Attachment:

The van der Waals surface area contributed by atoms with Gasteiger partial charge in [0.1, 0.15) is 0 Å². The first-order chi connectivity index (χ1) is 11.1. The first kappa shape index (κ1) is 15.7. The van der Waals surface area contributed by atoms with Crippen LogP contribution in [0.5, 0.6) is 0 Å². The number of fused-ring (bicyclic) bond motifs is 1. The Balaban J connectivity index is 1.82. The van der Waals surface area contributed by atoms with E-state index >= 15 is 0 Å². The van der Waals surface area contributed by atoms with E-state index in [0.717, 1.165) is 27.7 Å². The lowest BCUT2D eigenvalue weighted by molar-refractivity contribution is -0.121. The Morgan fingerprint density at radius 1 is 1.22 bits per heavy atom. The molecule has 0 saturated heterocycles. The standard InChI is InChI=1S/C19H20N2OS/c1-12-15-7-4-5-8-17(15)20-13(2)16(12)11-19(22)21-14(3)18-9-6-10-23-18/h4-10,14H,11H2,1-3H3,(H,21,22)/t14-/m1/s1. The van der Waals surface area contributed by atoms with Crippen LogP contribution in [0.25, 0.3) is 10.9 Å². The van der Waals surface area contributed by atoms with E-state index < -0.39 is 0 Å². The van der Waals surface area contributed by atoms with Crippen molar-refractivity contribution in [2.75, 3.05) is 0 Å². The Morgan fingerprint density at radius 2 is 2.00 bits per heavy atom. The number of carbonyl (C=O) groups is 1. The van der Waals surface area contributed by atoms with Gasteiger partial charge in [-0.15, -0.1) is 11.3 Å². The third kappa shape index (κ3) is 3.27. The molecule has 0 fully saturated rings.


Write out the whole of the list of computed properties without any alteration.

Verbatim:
The van der Waals surface area contributed by atoms with Gasteiger partial charge in [0.1, 0.15) is 0 Å². The first-order chi connectivity index (χ1) is 11.1. The first kappa shape index (κ1) is 15.7. The van der Waals surface area contributed by atoms with Crippen LogP contribution in [0.5, 0.6) is 0 Å². The number of fused-ring (bicyclic) bond motifs is 1. The Balaban J connectivity index is 1.82. The van der Waals surface area contributed by atoms with E-state index >= 15 is 0 Å². The van der Waals surface area contributed by atoms with E-state index in [0.717, 1.165) is 27.7 Å². The lowest BCUT2D eigenvalue weighted by molar-refractivity contribution is -0.121. The Morgan fingerprint density at radius 1 is 1.22 bits per heavy atom. The molecule has 0 saturated heterocycles. The standard InChI is InChI=1S/C19H20N2OS/c1-12-15-7-4-5-8-17(15)20-13(2)16(12)11-19(22)21-14(3)18-9-6-10-23-18/h4-10,14H,11H2,1-3H3,(H,21,22)/t14-/m1/s1. The van der Waals surface area contributed by atoms with Crippen LogP contribution in [0.25, 0.3) is 10.9 Å². The van der Waals surface area contributed by atoms with E-state index < -0.39 is 0 Å². The van der Waals surface area contributed by atoms with Crippen molar-refractivity contribution in [2.75, 3.05) is 0 Å². The Morgan fingerprint density at radius 2 is 2.00 bits per heavy atom. The number of carbonyl (C=O) groups is 1. The van der Waals surface area contributed by atoms with Gasteiger partial charge in [-0.15, -0.1) is 11.3 Å². The third kappa shape index (κ3) is 3.27. The molecule has 0 fully saturated rings.